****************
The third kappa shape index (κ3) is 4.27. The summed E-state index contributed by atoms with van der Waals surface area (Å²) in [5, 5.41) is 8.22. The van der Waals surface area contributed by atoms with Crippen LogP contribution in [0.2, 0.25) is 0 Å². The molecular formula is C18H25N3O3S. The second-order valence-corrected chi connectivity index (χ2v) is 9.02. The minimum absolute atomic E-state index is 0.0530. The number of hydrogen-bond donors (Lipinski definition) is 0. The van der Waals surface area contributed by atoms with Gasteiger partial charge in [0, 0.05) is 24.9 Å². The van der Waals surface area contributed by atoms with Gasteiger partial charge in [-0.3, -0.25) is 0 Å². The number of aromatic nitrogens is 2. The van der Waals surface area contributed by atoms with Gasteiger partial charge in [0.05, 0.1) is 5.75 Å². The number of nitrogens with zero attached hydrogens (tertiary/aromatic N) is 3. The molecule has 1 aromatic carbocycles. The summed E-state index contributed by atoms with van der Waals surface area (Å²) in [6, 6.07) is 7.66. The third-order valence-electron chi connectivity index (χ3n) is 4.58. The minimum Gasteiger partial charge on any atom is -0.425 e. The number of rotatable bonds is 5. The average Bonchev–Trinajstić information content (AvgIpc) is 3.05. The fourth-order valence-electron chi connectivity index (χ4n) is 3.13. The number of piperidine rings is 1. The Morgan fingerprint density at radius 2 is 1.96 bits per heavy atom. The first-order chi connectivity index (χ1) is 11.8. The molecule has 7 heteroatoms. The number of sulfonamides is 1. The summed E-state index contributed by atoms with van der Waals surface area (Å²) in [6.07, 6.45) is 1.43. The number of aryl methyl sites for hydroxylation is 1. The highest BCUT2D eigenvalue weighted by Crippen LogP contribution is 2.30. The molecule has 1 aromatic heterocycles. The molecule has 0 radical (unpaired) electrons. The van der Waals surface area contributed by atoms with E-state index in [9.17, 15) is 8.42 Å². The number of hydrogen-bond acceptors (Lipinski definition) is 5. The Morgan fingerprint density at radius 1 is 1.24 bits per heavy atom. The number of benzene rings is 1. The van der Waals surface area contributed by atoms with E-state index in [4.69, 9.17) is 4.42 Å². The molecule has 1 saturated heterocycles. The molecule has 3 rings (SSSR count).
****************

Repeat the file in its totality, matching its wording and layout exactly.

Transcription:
The third kappa shape index (κ3) is 4.27. The summed E-state index contributed by atoms with van der Waals surface area (Å²) in [5, 5.41) is 8.22. The van der Waals surface area contributed by atoms with Crippen LogP contribution in [0.2, 0.25) is 0 Å². The molecular formula is C18H25N3O3S. The second-order valence-corrected chi connectivity index (χ2v) is 9.02. The minimum absolute atomic E-state index is 0.0530. The number of hydrogen-bond donors (Lipinski definition) is 0. The van der Waals surface area contributed by atoms with Gasteiger partial charge in [0, 0.05) is 24.9 Å². The van der Waals surface area contributed by atoms with Gasteiger partial charge in [-0.3, -0.25) is 0 Å². The number of aromatic nitrogens is 2. The van der Waals surface area contributed by atoms with Gasteiger partial charge in [0.05, 0.1) is 5.75 Å². The number of nitrogens with zero attached hydrogens (tertiary/aromatic N) is 3. The molecule has 1 aromatic carbocycles. The summed E-state index contributed by atoms with van der Waals surface area (Å²) in [6, 6.07) is 7.66. The third-order valence-electron chi connectivity index (χ3n) is 4.58. The minimum Gasteiger partial charge on any atom is -0.425 e. The number of rotatable bonds is 5. The average Bonchev–Trinajstić information content (AvgIpc) is 3.05. The fourth-order valence-electron chi connectivity index (χ4n) is 3.13. The number of piperidine rings is 1. The Morgan fingerprint density at radius 2 is 1.96 bits per heavy atom. The first-order chi connectivity index (χ1) is 11.8. The molecule has 7 heteroatoms. The number of sulfonamides is 1. The summed E-state index contributed by atoms with van der Waals surface area (Å²) in [6.07, 6.45) is 1.43. The number of aryl methyl sites for hydroxylation is 1. The highest BCUT2D eigenvalue weighted by Crippen LogP contribution is 2.30. The molecule has 1 aromatic heterocycles. The molecule has 0 radical (unpaired) electrons. The van der Waals surface area contributed by atoms with E-state index in [9.17, 15) is 8.42 Å². The number of hydrogen-bond acceptors (Lipinski definition) is 5. The Morgan fingerprint density at radius 1 is 1.24 bits per heavy atom. The number of benzene rings is 1. The van der Waals surface area contributed by atoms with E-state index in [4.69, 9.17) is 4.42 Å². The molecule has 1 saturated heterocycles. The molecule has 3 rings (SSSR count).